Superlow interest rates in Europe helped China to sell its first negative-yielding debt, as it raised about $4.7 billion in a three-part deal in euros.
The debt sale drew robust demand, aided by China’s rapid return to economic growth after tackling the coronavirus and the relative scarcity of Chinese bonds denominated in the common currency.
The deal was worth €4 billion, the equivalent of $4.74 billion, and split between 5-, 10- and 15-year bonds. The 5-year bonds were priced late Wednesday to yield negative 0.152%, while the 10- and 15-year securities were sold with positive yields of 0.318% and 0.664%, respectively.
This is the first time that China has sold negative-yielding debt, according to Dealogic.
Investors placed total orders of about €18 billion, said Samuel Fischer, head of China onshore debt capital markets at
one of the banks that handled the deal.
“People want more exposure to China,” Mr. Fischer said. “China’s financial markets are opening, but there is still a broad scarcity of the sovereign [debt] among investors. The story of China’s Covid turnaround and the resilience of its economy are also things people like.”
James Athey, an investment manager at Aberdeen Standard Investments, said borrowing in euros had other benefits, as well as low interest rates. “China also wants to be less reliant on the U.S. and U.S. dollar markets,” he added.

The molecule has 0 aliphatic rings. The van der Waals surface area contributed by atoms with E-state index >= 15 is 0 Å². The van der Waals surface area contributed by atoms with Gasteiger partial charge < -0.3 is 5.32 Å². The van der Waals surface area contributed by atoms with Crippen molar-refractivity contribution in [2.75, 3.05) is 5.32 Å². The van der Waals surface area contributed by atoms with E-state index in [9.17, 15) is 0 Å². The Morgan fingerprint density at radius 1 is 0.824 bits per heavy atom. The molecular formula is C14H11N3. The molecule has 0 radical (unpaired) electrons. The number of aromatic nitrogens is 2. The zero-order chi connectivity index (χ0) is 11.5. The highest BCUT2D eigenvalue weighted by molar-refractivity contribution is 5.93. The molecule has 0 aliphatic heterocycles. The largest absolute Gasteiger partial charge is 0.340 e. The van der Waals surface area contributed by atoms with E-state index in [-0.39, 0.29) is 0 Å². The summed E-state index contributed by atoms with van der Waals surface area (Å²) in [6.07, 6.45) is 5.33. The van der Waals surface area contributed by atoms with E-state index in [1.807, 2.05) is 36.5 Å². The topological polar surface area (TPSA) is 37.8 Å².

Debt with a market value of some $16.9 trillion is trading at negative yields, according to the ICE BofA Global Broad Market Index, a benchmark for the world bond markets.
China has become a more active international borrower recently. Last November, it sold bonds in euros for the first time since 2004. And a month ago, it raised $6 billion by selling new dollar bonds, matching a record set last year.
China’s economy grew 4.9% in the third quarter from a year earlier, moving back toward its pre-coronavirus trajectory. The International Monetary Fund said in October it expected China to be the only major economy to grow this year, expanding 1.9%.
Public debt has ballooned around the globe as countries raise funds to fight the pandemic. Moody’s projects that China’s public-sector debt, including borrowings by governments and state-owned enterprises, will rise to 185%-190% of gross domestic product in 2020-2021 from 167% in 2019.
Andrew Mulliner, a bond portfolio manager at Janus Henderson, said most countries’ debt-to-GDP ratios had increased substantially, so it was important to focus on a country’s ability to control and pay off the debt. “What’s become increasingly apparent is that these high debt loads aren’t necessarily a problem if you’ve got a captive central bank,” he said.
International bond-index compilers Bloomberg LP, FTSE Russell and
& Co. have all moved to add Chinese government debt in yuan to some key indexes. That has helped fuel international appetite for China’s domestically issued sovereign bonds.
“China’s also benefiting currently from big inflows from people being forced to own their bonds anyway through indexation,” said Mr. Mulliner.
A Global Asset Management Seoul Korea Magazine